Baltimore In Transit: An Introduction

Baltimore In Transit: An Introduction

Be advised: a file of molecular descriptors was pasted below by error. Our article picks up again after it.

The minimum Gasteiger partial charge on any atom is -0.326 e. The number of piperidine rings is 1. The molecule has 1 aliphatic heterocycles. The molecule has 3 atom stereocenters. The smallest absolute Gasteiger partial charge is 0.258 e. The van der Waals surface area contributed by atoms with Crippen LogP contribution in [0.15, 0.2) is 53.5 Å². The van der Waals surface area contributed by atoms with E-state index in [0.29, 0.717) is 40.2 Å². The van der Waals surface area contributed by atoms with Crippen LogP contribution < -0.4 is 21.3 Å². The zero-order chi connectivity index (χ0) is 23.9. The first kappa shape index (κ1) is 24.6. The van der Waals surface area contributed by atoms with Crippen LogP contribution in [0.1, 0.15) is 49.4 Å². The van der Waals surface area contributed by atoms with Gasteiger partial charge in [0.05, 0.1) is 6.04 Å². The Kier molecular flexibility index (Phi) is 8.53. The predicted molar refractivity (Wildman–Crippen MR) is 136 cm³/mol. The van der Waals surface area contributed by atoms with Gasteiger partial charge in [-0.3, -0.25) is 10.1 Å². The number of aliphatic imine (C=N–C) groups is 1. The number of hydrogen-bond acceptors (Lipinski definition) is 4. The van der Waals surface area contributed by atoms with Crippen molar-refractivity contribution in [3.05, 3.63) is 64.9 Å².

Considering the steadily rising prices of gas and the alarming warnings of several politicians and scientists alike about an imminent global catastrophe that is all-but-certain without major reductions in fossil fuel consumption and carbon emissions (but mostly, the gas prices), it is absolutely bewildering that public transportation is not a major issue on the national stage this election season. While the major candidates vie for the sparkling “most electable” tiara of their respective parties, the issues are continually dwindled and trivialized. Transportation is perhaps the most important of these issues that is routinely omitted from any discourse – both among the major party candidates (with a few notable exceptions we won’t list here) and in the media. At a local level, at least, transportation gets a little bit more press. Especially in cities, where there is a denser and more socio-economically diverse population and more congestion, public transportation becomes a central issue. Baltimore is no exception, and with its history of segregation, sprawl, and post-industrial decay, our city faces often overwhelming transportation challenges. In this issue we address several of these challenges and, to the best of our ability, attempt to provide possible solutions and steps that we as citizens can take to effect real change in our city. Babatunde Salaam, a student of Baltimore City College and a member of the Kids on the Hill program, gives us a perspective (a few of them, actually) on being a young person riding the MTA buses. Curtis Price echoes these perspectives by analyzing buses as transformative social spaces where cultures collide: “rolling theaters,” as he aptly describes them. With the situation on the buses in better light, we offer an example of a Bus Riders Union in Los Angeles, positing it as a model that Baltimoreans might well want to adopt. In a departure from the perspectives on public transit, Sean Stewart then gives us an account of what it’s like to be a Baltimore City bike rider. Turning from existing modes of transportation to proposed ones, Danyell Diggs provides an overview of the Baltimore’s proposed Red Line project while Gerald Neily looks critically at the plan and offers insightful suggestions on how to improve its effectiveness. In addition, Art Cohen addresses the rising needs of the growing transit-dependent population in Baltimore by appealing to the Baltimore City Comprehensive Master Plan, urging that City and state leaders support the plan with greater energy, cooperation, and funding. We hope that these views on transportation inform you and inspire you to get involved, either by using more public transport, joining groups to advocate for better services, attending meetings where proposals such as the Red Line are discussed, or even simply riding your bike more often instead of driving. For any of these actions – or any others that you might imagine – educating yourself is the first step, and we hope that the perspectives offered in this issue help you on your way to doing just that.